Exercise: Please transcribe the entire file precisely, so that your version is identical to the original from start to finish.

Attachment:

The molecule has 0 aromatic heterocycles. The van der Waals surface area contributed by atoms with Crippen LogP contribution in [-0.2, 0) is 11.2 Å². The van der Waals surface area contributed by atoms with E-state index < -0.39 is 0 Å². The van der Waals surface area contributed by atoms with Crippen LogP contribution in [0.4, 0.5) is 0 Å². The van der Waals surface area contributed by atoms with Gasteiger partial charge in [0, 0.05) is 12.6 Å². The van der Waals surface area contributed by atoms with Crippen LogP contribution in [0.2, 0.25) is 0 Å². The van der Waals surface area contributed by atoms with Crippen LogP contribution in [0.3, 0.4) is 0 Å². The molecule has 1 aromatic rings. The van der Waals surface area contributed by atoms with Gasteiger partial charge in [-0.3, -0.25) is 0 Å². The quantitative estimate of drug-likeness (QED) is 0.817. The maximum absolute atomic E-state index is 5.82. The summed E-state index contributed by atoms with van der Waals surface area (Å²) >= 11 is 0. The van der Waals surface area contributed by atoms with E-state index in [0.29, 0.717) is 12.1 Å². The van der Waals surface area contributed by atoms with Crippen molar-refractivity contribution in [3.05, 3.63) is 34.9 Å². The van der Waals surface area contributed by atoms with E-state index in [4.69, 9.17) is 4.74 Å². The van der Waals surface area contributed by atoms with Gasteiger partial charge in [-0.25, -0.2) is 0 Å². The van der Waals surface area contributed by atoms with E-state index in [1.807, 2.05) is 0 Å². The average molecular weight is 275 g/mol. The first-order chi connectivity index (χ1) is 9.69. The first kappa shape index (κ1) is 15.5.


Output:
The molecule has 0 aromatic heterocycles. The van der Waals surface area contributed by atoms with Crippen LogP contribution in [-0.2, 0) is 11.2 Å². The van der Waals surface area contributed by atoms with E-state index < -0.39 is 0 Å². The van der Waals surface area contributed by atoms with Crippen LogP contribution in [0.4, 0.5) is 0 Å². The van der Waals surface area contributed by atoms with Gasteiger partial charge in [0, 0.05) is 12.6 Å². The van der Waals surface area contributed by atoms with Crippen LogP contribution in [0.2, 0.25) is 0 Å². The van der Waals surface area contributed by atoms with Crippen LogP contribution in [0.3, 0.4) is 0 Å². The molecule has 1 aromatic rings. The van der Waals surface area contributed by atoms with Gasteiger partial charge in [-0.3, -0.25) is 0 Å². The quantitative estimate of drug-likeness (QED) is 0.817. The maximum absolute atomic E-state index is 5.82. The summed E-state index contributed by atoms with van der Waals surface area (Å²) >= 11 is 0. The van der Waals surface area contributed by atoms with E-state index in [0.29, 0.717) is 12.1 Å². The van der Waals surface area contributed by atoms with Crippen molar-refractivity contribution in [3.05, 3.63) is 34.9 Å². The van der Waals surface area contributed by atoms with E-state index in [4.69, 9.17) is 4.74 Å². The van der Waals surface area contributed by atoms with Gasteiger partial charge in [-0.25, -0.2) is 0 Å². The van der Waals surface area contributed by atoms with E-state index in [1.807, 2.05) is 0 Å². The average molecular weight is 275 g/mol. The first-order chi connectivity index (χ1) is 9.69. The first kappa shape index (κ1) is 15.5.